A total solar eclipse is a rare phenomenon to be observed ... 71 total eclipses occurred in the 20th century in the world. The 21st century will see 68 eclipses, and it is the 9th of this century. The shadow of the moon is projected this time on a tape that goes from the southern Greenland to the north pole, by the Faroe Islands and Svalbard. Partial Phase interested Icelandic coast in its southern portion, near the northern limit of this band.
 

 Visibility zone of the eclipse - Doc. IMCCE / Paris Observatory / P.Rocher

Visibility zone of the eclipse - Doc. IMCCE / Paris Observatory / P.Rocher

 Visibility zone of the eclipse / time of the greater eclipse - Doc. Great American eclipse

Visibility zone of the eclipse / time of the greater eclipse - Doc. Great American eclipse

I had the opportunity to see her in Vík í Mýrdal (in Icelandic : " the Bay (Vik) of the valley (dal [ur]) of swamp (MYR [i]) " or more commonly Vik) on the south coast Iceland, on March 20, 2015, where she was seen more than 95%.

The viewpoint is located on the site of Dyrhólaey, a peninsula formed partially by a submarine eruption 80,000 years ago, and made of tuff to the east and to the west of dolerite.

Considered as one of the top ten beaches in the world, it houses various rocky headlands, Litlidrangur, Kambur (height 29 m), Mávadrangur (32 m), Lundadrangur (34 m), Háidrangur (43 m), Söðulsker, Stampur, Miðsker, Skershali.

 Vik - Dyrhólaey: the observation site of the eclipse - photo © 2015 Bernard Duyck

Vik - Dyrhólaey: the observation site of the eclipse - photo © 2015 Bernard Duyck

 The eclipse in climbing max. phase - Photo © Jean-Michel Mestdagh 2015

The eclipse in climbing max. phase - Photo © Jean-Michel Mestdagh 2015

 The eclipse in downturn - photo © Jean-Michel Mestdagh 2015

The eclipse in downturn - photo © Jean-Michel Mestdagh 2015

The eclipse of March 20 seen to Vik, Iceland.
 Vik - Dyrhólaey: ambiance at the time of the eclipse - photo © 2015 Bernard Duyck

Vik - Dyrhólaey: ambiance at the time of the eclipse - photo © 2015 Bernard Duyck

Eclipses are related to the history and legends ...

The Aztecs attributed the eclipses to the fight between Quetzalcoatl, the feathered serpent, and Tonatiuh, the sun god. Among the Egyptians, the legend connected them to attack of the sun god Ra by the snake Apophis.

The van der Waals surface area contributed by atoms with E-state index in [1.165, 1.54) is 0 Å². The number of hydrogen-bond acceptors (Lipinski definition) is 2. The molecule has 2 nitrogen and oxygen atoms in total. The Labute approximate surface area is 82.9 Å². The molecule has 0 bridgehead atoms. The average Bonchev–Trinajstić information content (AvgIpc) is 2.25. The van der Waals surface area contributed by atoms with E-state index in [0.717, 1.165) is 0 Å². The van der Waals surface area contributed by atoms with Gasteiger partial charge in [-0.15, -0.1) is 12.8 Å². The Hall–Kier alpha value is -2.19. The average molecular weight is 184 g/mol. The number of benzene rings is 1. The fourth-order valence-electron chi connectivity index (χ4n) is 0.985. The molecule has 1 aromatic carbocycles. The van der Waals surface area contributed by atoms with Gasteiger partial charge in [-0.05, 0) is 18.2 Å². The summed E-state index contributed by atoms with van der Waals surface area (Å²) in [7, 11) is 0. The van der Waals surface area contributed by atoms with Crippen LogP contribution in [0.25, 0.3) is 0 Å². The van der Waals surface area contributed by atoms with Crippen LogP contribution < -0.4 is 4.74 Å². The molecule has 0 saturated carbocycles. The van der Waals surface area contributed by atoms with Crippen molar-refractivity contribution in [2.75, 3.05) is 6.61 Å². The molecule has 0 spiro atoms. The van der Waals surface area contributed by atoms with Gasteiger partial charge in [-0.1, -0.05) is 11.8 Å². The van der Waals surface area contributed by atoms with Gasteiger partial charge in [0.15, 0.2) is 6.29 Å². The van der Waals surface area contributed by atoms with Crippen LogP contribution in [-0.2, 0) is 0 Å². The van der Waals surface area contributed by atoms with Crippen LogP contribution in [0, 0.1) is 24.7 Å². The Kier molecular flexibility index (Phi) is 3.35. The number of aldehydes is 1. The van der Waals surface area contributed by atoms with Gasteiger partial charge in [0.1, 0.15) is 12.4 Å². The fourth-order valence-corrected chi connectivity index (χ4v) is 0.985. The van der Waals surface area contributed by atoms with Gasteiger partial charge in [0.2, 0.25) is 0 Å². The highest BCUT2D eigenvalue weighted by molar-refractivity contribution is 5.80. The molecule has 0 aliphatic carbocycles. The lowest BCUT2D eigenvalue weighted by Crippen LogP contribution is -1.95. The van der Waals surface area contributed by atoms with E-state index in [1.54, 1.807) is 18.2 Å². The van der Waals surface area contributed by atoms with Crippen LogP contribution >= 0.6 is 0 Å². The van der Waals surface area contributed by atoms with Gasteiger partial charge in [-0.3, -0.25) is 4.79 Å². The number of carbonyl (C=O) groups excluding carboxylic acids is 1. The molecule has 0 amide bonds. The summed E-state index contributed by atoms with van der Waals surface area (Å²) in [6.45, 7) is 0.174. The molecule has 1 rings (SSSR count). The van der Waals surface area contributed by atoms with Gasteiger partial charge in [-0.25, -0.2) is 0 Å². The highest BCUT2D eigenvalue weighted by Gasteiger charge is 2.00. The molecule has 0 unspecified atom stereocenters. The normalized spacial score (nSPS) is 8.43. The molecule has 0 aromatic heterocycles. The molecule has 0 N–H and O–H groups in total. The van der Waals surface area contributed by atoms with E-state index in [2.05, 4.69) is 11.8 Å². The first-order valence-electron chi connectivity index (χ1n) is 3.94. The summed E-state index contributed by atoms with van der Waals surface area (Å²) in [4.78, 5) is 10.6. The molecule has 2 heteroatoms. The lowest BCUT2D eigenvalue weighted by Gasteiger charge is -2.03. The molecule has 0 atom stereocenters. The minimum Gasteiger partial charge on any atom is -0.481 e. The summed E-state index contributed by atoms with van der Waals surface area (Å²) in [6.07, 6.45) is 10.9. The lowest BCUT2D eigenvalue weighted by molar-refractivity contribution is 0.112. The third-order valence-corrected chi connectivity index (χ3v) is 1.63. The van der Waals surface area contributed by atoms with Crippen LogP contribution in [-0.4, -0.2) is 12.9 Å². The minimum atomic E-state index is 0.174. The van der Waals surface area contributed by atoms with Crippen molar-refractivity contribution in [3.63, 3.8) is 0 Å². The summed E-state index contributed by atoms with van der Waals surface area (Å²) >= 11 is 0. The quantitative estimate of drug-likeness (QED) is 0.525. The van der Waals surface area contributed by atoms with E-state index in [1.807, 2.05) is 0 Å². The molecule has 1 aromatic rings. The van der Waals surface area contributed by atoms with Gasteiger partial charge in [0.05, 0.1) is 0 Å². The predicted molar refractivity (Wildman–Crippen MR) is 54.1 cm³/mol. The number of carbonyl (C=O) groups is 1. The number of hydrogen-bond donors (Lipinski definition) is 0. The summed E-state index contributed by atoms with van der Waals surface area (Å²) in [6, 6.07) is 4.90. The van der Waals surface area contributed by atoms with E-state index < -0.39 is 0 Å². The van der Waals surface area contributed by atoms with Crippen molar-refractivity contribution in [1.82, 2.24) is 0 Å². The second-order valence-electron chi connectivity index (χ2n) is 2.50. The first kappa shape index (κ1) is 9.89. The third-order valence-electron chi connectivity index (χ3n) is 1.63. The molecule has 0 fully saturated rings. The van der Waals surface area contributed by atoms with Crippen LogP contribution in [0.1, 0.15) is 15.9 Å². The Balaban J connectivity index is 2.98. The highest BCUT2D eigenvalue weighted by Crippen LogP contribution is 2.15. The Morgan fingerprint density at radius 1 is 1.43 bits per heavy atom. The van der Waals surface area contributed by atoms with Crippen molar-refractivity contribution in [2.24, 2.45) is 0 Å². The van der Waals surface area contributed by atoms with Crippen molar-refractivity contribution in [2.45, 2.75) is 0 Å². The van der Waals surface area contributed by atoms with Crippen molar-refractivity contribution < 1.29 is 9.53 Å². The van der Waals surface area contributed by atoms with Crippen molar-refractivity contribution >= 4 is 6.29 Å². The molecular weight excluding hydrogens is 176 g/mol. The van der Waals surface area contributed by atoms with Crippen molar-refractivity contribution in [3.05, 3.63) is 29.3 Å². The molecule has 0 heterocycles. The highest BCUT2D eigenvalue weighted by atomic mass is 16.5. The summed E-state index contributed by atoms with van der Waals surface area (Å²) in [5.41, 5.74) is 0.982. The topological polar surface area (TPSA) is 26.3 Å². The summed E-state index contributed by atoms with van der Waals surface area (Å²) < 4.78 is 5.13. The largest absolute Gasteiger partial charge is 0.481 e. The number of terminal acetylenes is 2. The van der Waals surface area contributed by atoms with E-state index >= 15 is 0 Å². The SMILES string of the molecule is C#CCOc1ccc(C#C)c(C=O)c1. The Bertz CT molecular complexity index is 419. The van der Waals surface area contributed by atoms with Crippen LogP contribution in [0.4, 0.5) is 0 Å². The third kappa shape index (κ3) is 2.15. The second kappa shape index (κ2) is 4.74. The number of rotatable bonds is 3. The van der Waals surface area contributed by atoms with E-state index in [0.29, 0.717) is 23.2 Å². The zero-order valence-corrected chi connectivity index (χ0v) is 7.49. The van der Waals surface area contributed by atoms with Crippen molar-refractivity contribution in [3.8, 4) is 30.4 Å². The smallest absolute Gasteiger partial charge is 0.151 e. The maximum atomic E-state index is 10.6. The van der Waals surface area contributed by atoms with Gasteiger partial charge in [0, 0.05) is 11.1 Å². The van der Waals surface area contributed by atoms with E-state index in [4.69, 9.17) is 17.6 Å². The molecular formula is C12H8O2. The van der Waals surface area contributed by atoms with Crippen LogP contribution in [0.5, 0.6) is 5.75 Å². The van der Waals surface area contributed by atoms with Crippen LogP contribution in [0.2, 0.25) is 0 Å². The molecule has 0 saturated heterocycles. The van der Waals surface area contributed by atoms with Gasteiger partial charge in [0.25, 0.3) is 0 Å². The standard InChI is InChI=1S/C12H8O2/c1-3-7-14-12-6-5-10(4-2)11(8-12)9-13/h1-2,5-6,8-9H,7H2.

In Scandinavia, two giant wolves Sköll ('push') and Haiti ("Hate"), which chase the sun and the moon, and eventually devour them.
An Icelandic legend is related to site of Reynisdrangar, near Dyrhólaey :  two trolls have been surprised by the first rays of the sun while trying to thwart a three-masted on the shore and turned to stone ... these are the needles of lava eroded by the sea and the wind ... but that's another story, to be followed in a few days.
 


Sources:
Thanks to my friend Jean-Michel for his shots during the eclipse.
The various sites
- cited: IMCCE / Paris Observatory and Great American Eclipse
- or consulted in advance: Nasa - Astrosurf - INPES

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Publié le par Bernard Duyck
Publié dans : #Excursions et voyages
Sinabung / Sumatra continuous activity and formation of a new lobe.

The head of the Sinabung observation station, Armen Putra, said in an interview with Jakarta Post that volcanic activity remains high and that future eruptions are expected.
He said that the events of March 5 are the most important in 15 days.

Pyroclastic flows have expanded to 4.5 km south of the volcano.
A forested area along the river Borus Lau, in the village of Berastapu, was destroyed by a pyroclastic flow.

Mt Sinabung Observation Station head Armen Putra
Mt Sinabung Observation Station head Armen Putra
Sinabung - lahar on Lau Borus river - photos endrolew@ 05.03.2015
Sinabung - lahar on Lau Borus river - photos endrolew@ 05.03.2015

Sinabung - lahar on Lau Borus river - photos endrolew@ 05.03.2015

Three districts located on the west of the volcano, Tiganderket, Payung and Kutabuluh were covered with ashes.
A flight to Singapore was canceled at the international airport in Deli Serdang

2015.03.06 Sinabung after the big erupsion in Thursday March 5. taken from Sebintun corn field. - Sadrah ps

2015.03.06 Sinabung after the big erupsion in Thursday March 5. taken from Sebintun corn field. - Sadrah ps

Observations show that a new dome quickly reforms, with some early rock falls and nighttime glow.

Sinabung - the new lava lobe on 06.03.2015 / 13h29 - photo Sadrah ps / Twitter

Sinabung - the new lava lobe on 06.03.2015 / 13h29 - photo Sadrah ps / Twitter

Sinabung - early rock falls and nighttime glow - photo endrolew@ 06.03.2015 / 21h51

Sinabung - early rock falls and nighttime glow - photo endrolew@ 06.03.2015 / 21h51

Sources :

- Jakarta Post - Mt Sinabung eruptions trigger forest fire, disrupt flight

- Photos via Twitter et Facebook / Mabah Lëwa & Sadrah Peranginangin.

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Publié le par Bernard Duyck
Publié dans : #Excursions et voyages

This volcanic plateau, carved out by glaciers, is crossed by an old Roman road, from Germany and Switzerland to Spain.

In villages that dot this immensity, Nasbinals, Marchastel, Saint-Chely-d'Aubrac or Laguiole, say scary legends of lost travelers, "died of cold" or murdered by bandits or the "Beast of Gevaudan."

 

Aubrac - the Pilgrim from Nasbinal to Conques - photo Pedestria